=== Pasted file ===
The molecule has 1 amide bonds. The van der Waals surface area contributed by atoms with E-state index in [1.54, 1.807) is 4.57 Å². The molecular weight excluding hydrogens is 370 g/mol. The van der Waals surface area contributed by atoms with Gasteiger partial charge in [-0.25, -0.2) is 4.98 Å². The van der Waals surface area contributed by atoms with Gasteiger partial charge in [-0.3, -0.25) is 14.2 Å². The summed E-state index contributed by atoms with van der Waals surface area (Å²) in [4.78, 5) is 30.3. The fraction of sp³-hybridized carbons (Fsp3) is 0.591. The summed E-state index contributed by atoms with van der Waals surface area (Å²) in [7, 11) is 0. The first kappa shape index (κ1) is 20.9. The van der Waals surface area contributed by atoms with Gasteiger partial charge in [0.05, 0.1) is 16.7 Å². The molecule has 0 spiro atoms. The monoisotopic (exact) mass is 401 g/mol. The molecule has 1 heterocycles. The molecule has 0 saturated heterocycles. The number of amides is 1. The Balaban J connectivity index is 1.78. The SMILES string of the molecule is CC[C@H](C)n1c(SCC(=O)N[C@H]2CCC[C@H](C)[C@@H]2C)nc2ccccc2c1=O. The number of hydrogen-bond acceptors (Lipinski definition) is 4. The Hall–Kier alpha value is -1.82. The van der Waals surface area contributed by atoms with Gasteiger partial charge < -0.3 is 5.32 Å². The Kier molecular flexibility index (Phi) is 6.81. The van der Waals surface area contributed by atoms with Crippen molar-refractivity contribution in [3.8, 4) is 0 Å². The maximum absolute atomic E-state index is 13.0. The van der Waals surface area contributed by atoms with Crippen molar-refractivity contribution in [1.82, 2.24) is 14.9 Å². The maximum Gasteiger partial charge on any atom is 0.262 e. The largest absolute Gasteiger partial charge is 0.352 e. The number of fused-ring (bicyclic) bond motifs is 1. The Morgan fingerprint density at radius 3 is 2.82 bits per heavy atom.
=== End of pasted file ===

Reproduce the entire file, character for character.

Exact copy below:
The molecule has 1 amide bonds. The van der Waals surface area contributed by atoms with E-state index in [1.54, 1.807) is 4.57 Å². The molecular weight excluding hydrogens is 370 g/mol. The van der Waals surface area contributed by atoms with Gasteiger partial charge in [-0.25, -0.2) is 4.98 Å². The van der Waals surface area contributed by atoms with Gasteiger partial charge in [-0.3, -0.25) is 14.2 Å². The summed E-state index contributed by atoms with van der Waals surface area (Å²) in [4.78, 5) is 30.3. The fraction of sp³-hybridized carbons (Fsp3) is 0.591. The summed E-state index contributed by atoms with van der Waals surface area (Å²) in [7, 11) is 0. The first kappa shape index (κ1) is 20.9. The van der Waals surface area contributed by atoms with Gasteiger partial charge in [0.05, 0.1) is 16.7 Å². The molecule has 0 spiro atoms. The monoisotopic (exact) mass is 401 g/mol. The molecule has 1 heterocycles. The molecule has 0 saturated heterocycles. The number of amides is 1. The Balaban J connectivity index is 1.78. The SMILES string of the molecule is CC[C@H](C)n1c(SCC(=O)N[C@H]2CCC[C@H](C)[C@@H]2C)nc2ccccc2c1=O. The number of hydrogen-bond acceptors (Lipinski definition) is 4. The Hall–Kier alpha value is -1.82. The van der Waals surface area contributed by atoms with Gasteiger partial charge < -0.3 is 5.32 Å². The Kier molecular flexibility index (Phi) is 6.81. The van der Waals surface area contributed by atoms with Crippen molar-refractivity contribution in [3.8, 4) is 0 Å². The maximum absolute atomic E-state index is 13.0. The van der Waals surface area contributed by atoms with Crippen molar-refractivity contribution in [1.82, 2.24) is 14.9 Å². The maximum Gasteiger partial charge on any atom is 0.262 e. The largest absolute Gasteiger partial charge is 0.352 e. The number of fused-ring (bicyclic) bond motifs is 1. The Morgan fingerprint density at radius 3 is 2.82 bits per heavy atom.